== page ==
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Eden, in his 1797 survey of the poor in England, reported of the St Mary's workhouse that: The Poor are chiefly maintained in a workhouse, erected about 20 years ago, for £1,400, of which £650 has been paid off. The parish has a standing overseer, who, it is generally observed, keeps down the rates more than officers elected annually. Tea is generally used here, twice a day, by the Poor; the other part of their diet is, principally, the best wheaten bread, and occasionally a little bacon; it is seldom sufficiently boiled, and is thought to give them the sallow complexion which is much observable here.It seems a comfortable and convenient lodging for the Poor, but not always sufficiently aired. Reading Poor Law Union was formed on 10th August 1835.The first inmates were admitted in August 1867 and by the end of the year the paid medical staff consisted of a nurse at a salary £20 per annum, an assistant nurse, and a nurse for the idiots and imbeciles. Reading then adopted the 'scattered homes' system for its pauper children, setting up a number of homes around the town, including: 82-84 Crescent Road; 'Camarra' and 'Rosemont', King's Road; 109 London Road; 11-13 Milman Road; 59 Queen's Road; 23-25 and 40 Russell Street; 'Wilson' and 'Clifford', South Street; and 'Ashberry' and 'Sutton', Southampton Street.A receiving home for new admissions was based at The Beeches, 109 London Road, Reading.Only one night's stay was allowed, in return for which, a quarter pound of oakum had to be picked within four hours.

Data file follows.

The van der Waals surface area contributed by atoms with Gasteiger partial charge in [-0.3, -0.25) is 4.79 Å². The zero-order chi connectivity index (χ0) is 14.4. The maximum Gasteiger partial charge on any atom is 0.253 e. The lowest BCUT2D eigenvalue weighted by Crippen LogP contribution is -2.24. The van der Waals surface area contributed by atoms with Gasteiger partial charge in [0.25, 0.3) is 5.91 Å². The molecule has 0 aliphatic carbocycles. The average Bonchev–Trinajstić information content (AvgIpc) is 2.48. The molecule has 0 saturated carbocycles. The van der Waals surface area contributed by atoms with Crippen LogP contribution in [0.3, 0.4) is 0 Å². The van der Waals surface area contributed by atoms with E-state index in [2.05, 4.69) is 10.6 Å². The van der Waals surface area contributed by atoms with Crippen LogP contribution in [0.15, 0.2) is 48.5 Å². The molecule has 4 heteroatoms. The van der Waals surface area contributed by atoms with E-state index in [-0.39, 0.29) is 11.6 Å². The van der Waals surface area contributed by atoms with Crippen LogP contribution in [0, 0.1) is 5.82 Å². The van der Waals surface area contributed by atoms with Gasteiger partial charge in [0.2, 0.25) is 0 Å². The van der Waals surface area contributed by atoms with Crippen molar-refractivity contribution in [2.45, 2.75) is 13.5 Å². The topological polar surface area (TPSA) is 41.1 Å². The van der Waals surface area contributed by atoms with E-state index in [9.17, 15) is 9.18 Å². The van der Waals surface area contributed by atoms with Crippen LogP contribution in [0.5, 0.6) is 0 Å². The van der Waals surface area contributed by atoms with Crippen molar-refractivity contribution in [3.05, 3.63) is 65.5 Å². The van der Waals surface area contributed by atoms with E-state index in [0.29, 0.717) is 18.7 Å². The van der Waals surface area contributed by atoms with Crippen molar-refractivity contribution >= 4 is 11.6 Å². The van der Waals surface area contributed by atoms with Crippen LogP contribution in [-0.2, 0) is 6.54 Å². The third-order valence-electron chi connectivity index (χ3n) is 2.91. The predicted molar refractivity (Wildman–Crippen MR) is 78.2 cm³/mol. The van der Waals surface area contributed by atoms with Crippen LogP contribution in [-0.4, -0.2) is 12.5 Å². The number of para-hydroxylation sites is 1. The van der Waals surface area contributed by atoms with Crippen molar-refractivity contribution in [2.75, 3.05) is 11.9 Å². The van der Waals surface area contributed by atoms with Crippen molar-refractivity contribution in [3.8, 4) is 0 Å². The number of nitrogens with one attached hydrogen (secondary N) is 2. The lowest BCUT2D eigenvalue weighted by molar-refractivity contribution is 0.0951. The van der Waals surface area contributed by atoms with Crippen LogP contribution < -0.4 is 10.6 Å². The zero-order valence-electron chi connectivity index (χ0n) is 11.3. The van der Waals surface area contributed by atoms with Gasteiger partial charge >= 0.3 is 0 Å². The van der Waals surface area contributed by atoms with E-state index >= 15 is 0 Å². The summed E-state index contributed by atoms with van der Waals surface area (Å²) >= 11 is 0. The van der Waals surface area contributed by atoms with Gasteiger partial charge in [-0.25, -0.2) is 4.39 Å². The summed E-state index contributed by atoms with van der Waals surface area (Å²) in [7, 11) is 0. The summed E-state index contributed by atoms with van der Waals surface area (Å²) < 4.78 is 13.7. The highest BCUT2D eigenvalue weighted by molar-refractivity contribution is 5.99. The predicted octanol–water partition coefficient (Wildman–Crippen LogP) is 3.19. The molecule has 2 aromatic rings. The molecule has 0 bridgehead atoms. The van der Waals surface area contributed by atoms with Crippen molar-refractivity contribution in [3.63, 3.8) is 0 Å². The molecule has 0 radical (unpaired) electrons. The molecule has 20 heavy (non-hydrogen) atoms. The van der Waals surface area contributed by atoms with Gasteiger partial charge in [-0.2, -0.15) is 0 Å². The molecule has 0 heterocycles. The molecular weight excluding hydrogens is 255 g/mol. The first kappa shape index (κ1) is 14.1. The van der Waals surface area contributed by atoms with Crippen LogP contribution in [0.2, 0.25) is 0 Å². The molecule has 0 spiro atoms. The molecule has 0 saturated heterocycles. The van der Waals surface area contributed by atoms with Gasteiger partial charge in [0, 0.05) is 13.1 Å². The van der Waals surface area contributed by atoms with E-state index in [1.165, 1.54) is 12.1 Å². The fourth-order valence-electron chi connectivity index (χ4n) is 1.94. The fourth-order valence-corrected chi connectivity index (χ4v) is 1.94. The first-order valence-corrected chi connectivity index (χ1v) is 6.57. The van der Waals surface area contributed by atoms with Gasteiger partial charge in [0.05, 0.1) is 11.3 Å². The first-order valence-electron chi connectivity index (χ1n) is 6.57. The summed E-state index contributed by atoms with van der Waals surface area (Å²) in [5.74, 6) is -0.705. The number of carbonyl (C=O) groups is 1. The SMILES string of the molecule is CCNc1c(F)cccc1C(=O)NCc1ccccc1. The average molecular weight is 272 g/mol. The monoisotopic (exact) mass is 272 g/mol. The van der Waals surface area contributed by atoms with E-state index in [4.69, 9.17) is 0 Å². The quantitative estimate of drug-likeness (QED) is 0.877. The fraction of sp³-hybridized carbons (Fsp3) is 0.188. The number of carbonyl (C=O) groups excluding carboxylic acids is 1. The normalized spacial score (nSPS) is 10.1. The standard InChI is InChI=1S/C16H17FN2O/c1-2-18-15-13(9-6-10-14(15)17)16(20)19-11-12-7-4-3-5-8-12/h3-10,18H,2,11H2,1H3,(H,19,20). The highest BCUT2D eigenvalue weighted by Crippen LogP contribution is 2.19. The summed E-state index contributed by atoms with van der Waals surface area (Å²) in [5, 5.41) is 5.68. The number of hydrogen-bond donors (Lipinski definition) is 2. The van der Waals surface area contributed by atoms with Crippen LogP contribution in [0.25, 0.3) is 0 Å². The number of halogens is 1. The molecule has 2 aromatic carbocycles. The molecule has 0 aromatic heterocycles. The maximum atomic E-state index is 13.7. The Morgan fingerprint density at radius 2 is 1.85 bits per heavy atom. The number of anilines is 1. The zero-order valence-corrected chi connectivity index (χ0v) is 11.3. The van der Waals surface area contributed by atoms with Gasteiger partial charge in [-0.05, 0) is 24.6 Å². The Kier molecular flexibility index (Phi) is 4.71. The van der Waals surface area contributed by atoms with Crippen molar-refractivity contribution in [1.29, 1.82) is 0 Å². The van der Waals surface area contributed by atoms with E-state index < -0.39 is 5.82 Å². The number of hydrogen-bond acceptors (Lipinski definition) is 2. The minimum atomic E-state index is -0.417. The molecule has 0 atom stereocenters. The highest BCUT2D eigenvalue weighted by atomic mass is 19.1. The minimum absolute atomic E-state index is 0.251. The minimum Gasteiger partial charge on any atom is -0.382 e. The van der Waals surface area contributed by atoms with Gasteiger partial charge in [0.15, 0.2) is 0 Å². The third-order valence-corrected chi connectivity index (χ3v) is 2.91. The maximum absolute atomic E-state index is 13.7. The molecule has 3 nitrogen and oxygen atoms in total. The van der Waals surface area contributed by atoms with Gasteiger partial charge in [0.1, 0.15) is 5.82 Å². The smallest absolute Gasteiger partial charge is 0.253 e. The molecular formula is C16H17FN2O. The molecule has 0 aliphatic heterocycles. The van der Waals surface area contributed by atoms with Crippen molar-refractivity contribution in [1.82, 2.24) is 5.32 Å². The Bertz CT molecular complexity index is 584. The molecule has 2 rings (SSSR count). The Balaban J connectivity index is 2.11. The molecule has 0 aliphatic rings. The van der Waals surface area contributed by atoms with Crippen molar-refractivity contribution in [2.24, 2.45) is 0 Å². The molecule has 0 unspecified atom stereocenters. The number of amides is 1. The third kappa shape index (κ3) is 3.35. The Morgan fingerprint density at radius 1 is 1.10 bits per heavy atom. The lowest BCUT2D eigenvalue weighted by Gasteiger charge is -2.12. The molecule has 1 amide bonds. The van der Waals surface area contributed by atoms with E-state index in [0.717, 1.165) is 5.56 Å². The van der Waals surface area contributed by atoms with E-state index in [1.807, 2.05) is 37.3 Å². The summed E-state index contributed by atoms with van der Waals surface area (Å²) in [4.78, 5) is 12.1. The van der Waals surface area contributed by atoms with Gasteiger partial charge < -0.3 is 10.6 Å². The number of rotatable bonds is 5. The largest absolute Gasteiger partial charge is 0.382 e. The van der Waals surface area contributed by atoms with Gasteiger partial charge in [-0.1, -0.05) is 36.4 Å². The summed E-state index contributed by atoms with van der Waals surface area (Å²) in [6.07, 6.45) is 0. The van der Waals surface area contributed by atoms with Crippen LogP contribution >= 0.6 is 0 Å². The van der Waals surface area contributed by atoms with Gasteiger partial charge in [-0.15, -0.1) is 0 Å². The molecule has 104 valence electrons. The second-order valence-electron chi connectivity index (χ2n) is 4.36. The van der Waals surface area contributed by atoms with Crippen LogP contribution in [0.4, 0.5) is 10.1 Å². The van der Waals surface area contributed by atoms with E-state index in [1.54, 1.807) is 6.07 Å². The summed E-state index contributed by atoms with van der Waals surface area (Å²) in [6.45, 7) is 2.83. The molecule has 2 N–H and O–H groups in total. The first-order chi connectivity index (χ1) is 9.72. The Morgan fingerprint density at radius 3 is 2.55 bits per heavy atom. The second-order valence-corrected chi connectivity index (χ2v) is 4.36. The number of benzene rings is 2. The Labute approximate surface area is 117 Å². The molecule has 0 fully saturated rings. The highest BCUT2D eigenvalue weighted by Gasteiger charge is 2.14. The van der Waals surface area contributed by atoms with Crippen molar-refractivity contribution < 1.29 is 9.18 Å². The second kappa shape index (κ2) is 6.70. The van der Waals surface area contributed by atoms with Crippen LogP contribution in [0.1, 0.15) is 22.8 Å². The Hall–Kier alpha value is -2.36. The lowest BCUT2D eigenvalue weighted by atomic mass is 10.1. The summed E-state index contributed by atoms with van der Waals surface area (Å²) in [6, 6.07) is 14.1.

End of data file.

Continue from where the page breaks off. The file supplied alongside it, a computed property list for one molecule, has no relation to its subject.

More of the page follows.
The money was designated for several causes but the bulk, £7,500, was to establish a workhouse.Former scattered homes, 11-13 Milman Road, Reading, 2014. Former scattered homes, 82-84 Crescent Road, Reading.[Up to 1834] [After 1834] [Staff] [Inmates] [Records] [Bibliography] [Links] The first workhouse in Kendal (then known as Kirkby in Kendal, or Kirkby Kendal) is said to have been on the Fell Side. Children teased the wool by hand then the adults wove the yarn on hand-looms.A bequest of £4,000 was made on identical terms for the setting up of a workhouse in Newbury.In January 1626, the town corporation paid William Kendrick (John's brother) the generous sum of £1,900 for his house and workshops on Minster Street, opposite St Mary's church, and with handy access to the Holy brook and Mill stream.